Mauritania holds election for 1st time in 60yrs
Mauritania, a country in Northwest Africa went to polls for the first time since the African nation gained independence from France nearly 60 years ago. Following the independence the country have mostly been ruled Non-elected military governments.
Key Highlights of Elections
President Mohamed Ould Abdel Aziz (62), who seized power in a military coup in 2008, agreed to step down and abide by serving period of maximum two five-year elected terms. Under his reign he has positioned Mauritania, as an ally of West against Islamist militants.
Bound by term limits, Abdel Aziz threw his support behind 62-year-old Mohamed Ould Ghazouani. Ghazouani, a former general and defence minister was heavily tipped to replace outgoing President Mohamed Ould Abdel Aziz.
These elections are being held to choose a successor to a democratically-elected president. However, they are being criticized for being held in absence of international observers and printing of ballot papers by a company with ties to ruling party.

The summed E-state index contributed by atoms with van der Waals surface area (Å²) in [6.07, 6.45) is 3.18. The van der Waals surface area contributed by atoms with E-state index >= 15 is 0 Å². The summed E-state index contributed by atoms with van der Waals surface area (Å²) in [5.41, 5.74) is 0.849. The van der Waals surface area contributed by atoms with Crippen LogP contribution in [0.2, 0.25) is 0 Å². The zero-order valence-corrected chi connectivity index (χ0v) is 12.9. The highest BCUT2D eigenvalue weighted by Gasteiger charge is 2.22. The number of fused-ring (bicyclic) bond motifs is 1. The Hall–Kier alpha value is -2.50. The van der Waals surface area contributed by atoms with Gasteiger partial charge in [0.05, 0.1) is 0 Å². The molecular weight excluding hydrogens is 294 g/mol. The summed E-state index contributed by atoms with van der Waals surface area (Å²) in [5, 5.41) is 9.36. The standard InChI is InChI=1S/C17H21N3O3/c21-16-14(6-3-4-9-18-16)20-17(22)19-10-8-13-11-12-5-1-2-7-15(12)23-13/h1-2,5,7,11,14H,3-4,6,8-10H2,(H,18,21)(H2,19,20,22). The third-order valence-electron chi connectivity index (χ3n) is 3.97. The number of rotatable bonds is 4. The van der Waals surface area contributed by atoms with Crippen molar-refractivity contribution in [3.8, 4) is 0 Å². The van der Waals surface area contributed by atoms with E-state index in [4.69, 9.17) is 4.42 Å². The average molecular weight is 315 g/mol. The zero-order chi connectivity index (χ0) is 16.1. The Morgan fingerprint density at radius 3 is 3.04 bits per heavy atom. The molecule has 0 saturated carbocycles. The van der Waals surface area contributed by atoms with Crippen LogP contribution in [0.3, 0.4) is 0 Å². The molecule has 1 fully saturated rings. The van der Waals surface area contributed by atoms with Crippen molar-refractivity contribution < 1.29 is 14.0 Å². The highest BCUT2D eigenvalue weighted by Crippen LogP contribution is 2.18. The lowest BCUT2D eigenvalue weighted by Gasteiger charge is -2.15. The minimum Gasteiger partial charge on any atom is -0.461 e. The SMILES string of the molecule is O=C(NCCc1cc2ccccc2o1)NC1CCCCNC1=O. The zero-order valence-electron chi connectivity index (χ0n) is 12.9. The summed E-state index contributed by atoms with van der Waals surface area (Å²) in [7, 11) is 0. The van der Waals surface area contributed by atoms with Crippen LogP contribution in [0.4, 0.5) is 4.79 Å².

The counting of ballots in Mauritania on Saturday evening from its presidential election, as the ruling party claimed its candidate was poised to win a landslide victory.
The country is officially named Islamic Republic of Mauritania, lies on Atlantic coast of Africa.
It is a home to fewer than 5 million people across a vast expanse of Western Sahara Desert.
In 1981, Mauritania became final country in world to formally abolish slavery, but it continues to this day.
In recent years, country has been spared attacks by jihadist militants linked to Al Qaeda and Islamic State (IS). These militants have devastated other countries in West Africa’s Sahel region, including neighboring Mali and Burkina Faso.